I just saw Marlowe by Paul Bogart.
It was, I believe, the last Raymond Chandler movie I hadn't seen.
Yes, that includes The Falcon Takes Over and Time to Kill, for those of you keeping score of such things.
The movie is based on Chandler's The Little Sister, the fifth of the novels following the cases of one Philip Marlowe. It stars James Garner, who would go on to play a similar character to Marlowe with more than a little success on the series The Rockford Files.
Why doesn't the movie work?
I don't think it's exactly the screenplay by Stirling Silliphant, which does maintain much of the wit of Chandler's writing.
It's certainly not Garner, who is not only fine here, but may even be unofficially the best screen Marlowe of all time in his performance as Rockford.
I think it's something in Bogart's direction. The movie just doesn't have much energy.
Strange moments happen, such as a cameo by Bruce Lee, who was teaching Silliphant martial arts at the time, but even they aren't taken for all they could be. For instance Lee, never the strongest actor, is simply shown things to kick, but never set loose. His scenes may be the dullest martial arts scenes with Lee ever filmed.
Mind you, this is me coming at it from a distance. I'm sure the Lee scenes were quite a surprise and the liveliest part of the movie to the audience of the time, but having seen Way of the Dragon countless times, it feels bloodless and restrained.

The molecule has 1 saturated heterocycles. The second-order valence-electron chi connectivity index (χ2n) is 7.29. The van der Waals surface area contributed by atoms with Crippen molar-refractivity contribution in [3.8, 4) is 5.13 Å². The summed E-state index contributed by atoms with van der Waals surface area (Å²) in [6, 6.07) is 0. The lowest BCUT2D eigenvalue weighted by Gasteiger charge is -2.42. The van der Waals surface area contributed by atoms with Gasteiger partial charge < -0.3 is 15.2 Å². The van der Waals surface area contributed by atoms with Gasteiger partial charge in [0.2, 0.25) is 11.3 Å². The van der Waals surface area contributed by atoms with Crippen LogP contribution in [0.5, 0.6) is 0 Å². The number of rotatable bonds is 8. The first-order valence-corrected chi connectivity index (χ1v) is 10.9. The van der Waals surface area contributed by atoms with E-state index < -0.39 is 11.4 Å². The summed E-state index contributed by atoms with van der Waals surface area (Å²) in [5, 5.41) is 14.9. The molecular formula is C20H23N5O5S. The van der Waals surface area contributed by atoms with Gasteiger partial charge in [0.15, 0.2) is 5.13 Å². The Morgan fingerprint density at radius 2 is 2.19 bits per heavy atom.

Ultimately, it flounders in trying to find a place in its time, which it never quite reaches.
On the other hand, The Long Goodbye finds its place magnificently. I've discussed this movie, notably in Altman thrillers, but here I'm just impressed how it takes the nature of a Chandler story, by the time oft-imitated and familiar, and drops the pretense that the "plot" itself is important. In doing this, it comes closer than even earlier bona fide classics like The Big Sleep at capturing the paranoid netherworld feel that Marlowe seems to live in.
In an alternative sense, Stephen J. Cannell and Roy Huggins would utilize Garner's loose and amiable ability to offer a wry line in the face of adversity, to play a weary and hardened white knight in a modern world and to face up against a world that seems increasingly stacked against him, in creating the character of Jim Rockford, who, as I said, is arguably the best screen adaptation of Chandler's character and the world he lives in.
And for whatever it's worth, I think they owe a debt to the groundwork laid by Bogart and Silliphant, which says a lot more about the legacy of Marlowe than much about the experience of watching the movie itself probably can, at this point in time.